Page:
This morning I was showing off photos of my TZ-20 amplifier when one of my friends commented that it certainly was wireless, just look at the one rotatory switch with no wires attached to it. This reminded me that I had one last update to post on this project.
After WWII almost every transmitter project (except the simplest starter sets) had a pi network output stage. This was not as common in the 30s. Most transmitters then had link coupled output followed be some sort of antenna matching network. Many times the matching "network" was a variable capacitor either in series or parallel with the output link. A series capacitor worked best for low impedance loads while a parallel capacitor was used to feed into high impedance loads. Today's norm is a 50 ohm antenna antenna/coax system requiring a series capacitor.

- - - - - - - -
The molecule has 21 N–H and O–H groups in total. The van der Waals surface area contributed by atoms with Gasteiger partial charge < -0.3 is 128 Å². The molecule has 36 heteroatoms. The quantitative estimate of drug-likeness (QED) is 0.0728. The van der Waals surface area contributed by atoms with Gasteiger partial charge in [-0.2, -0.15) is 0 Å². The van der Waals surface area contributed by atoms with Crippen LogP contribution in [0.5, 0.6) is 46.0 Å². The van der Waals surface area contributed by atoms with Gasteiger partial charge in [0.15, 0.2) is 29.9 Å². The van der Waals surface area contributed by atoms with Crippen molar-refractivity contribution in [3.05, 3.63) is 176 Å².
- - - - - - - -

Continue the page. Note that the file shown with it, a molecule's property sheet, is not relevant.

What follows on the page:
SW3, a rotatory switch, controls course loading. C5 is the fine loading adjustment. With SW3 I can switch out the series capacitor all together or add in additional capacitance to give me a total range from about 20pF to 900pF. Tune up becomes very much like a pi network "dip and load". With SW3 and C5 set for minimum capacitance the plate current is dipped using C4. After dipping, the loading capacitance is increased using C5, C6 and C7 into the range of operating plate current and then the current redipped using C4. C4, C5, C6 and C7 interact so this process must be repeated until the last C4 adjustment puts the plate current where it needs to be for full output...in my case about 150 mA. 500 VDC on the TZ-20 plates at 150 mA gives me 75 watts input.